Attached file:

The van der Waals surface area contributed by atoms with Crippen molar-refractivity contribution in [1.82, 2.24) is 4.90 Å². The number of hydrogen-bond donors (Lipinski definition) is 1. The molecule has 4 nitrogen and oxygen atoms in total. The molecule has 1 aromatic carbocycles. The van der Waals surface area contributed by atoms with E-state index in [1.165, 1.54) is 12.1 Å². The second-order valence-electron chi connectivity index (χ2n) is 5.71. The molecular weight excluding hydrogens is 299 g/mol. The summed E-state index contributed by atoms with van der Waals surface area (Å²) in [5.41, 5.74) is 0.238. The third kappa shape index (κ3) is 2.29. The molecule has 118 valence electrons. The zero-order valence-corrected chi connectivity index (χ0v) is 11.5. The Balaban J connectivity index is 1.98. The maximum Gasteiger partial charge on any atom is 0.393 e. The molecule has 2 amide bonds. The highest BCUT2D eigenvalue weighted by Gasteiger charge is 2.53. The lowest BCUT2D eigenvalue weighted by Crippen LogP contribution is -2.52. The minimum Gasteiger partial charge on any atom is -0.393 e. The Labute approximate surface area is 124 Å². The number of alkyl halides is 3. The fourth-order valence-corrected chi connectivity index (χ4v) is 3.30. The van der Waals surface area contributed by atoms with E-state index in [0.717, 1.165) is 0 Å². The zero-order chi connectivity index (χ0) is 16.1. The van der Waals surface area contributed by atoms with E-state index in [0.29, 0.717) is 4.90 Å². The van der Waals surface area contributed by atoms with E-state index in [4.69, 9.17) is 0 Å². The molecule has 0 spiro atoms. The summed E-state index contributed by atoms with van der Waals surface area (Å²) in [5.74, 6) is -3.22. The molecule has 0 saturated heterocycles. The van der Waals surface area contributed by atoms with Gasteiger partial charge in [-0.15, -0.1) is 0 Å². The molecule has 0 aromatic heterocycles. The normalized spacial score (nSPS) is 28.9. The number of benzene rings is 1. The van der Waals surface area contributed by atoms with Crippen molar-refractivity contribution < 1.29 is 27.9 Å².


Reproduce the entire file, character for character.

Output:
The van der Waals surface area contributed by atoms with Crippen molar-refractivity contribution in [1.82, 2.24) is 4.90 Å². The number of hydrogen-bond donors (Lipinski definition) is 1. The molecule has 4 nitrogen and oxygen atoms in total. The molecule has 1 aromatic carbocycles. The van der Waals surface area contributed by atoms with E-state index in [1.165, 1.54) is 12.1 Å². The second-order valence-electron chi connectivity index (χ2n) is 5.71. The molecular weight excluding hydrogens is 299 g/mol. The summed E-state index contributed by atoms with van der Waals surface area (Å²) in [5.41, 5.74) is 0.238. The third kappa shape index (κ3) is 2.29. The molecule has 118 valence electrons. The zero-order valence-corrected chi connectivity index (χ0v) is 11.5. The Balaban J connectivity index is 1.98. The maximum Gasteiger partial charge on any atom is 0.393 e. The molecule has 2 amide bonds. The highest BCUT2D eigenvalue weighted by Gasteiger charge is 2.53. The lowest BCUT2D eigenvalue weighted by Crippen LogP contribution is -2.52. The minimum Gasteiger partial charge on any atom is -0.393 e. The Labute approximate surface area is 124 Å². The number of alkyl halides is 3. The fourth-order valence-corrected chi connectivity index (χ4v) is 3.30. The van der Waals surface area contributed by atoms with E-state index in [0.717, 1.165) is 0 Å². The zero-order chi connectivity index (χ0) is 16.1. The van der Waals surface area contributed by atoms with E-state index in [0.29, 0.717) is 4.90 Å². The van der Waals surface area contributed by atoms with E-state index in [4.69, 9.17) is 0 Å². The molecule has 0 spiro atoms. The summed E-state index contributed by atoms with van der Waals surface area (Å²) in [5.74, 6) is -3.22. The molecule has 0 saturated heterocycles. The van der Waals surface area contributed by atoms with Gasteiger partial charge in [-0.15, -0.1) is 0 Å². The molecule has 0 aromatic heterocycles. The normalized spacial score (nSPS) is 28.9. The number of benzene rings is 1. The van der Waals surface area contributed by atoms with Crippen molar-refractivity contribution < 1.29 is 27.9 Å².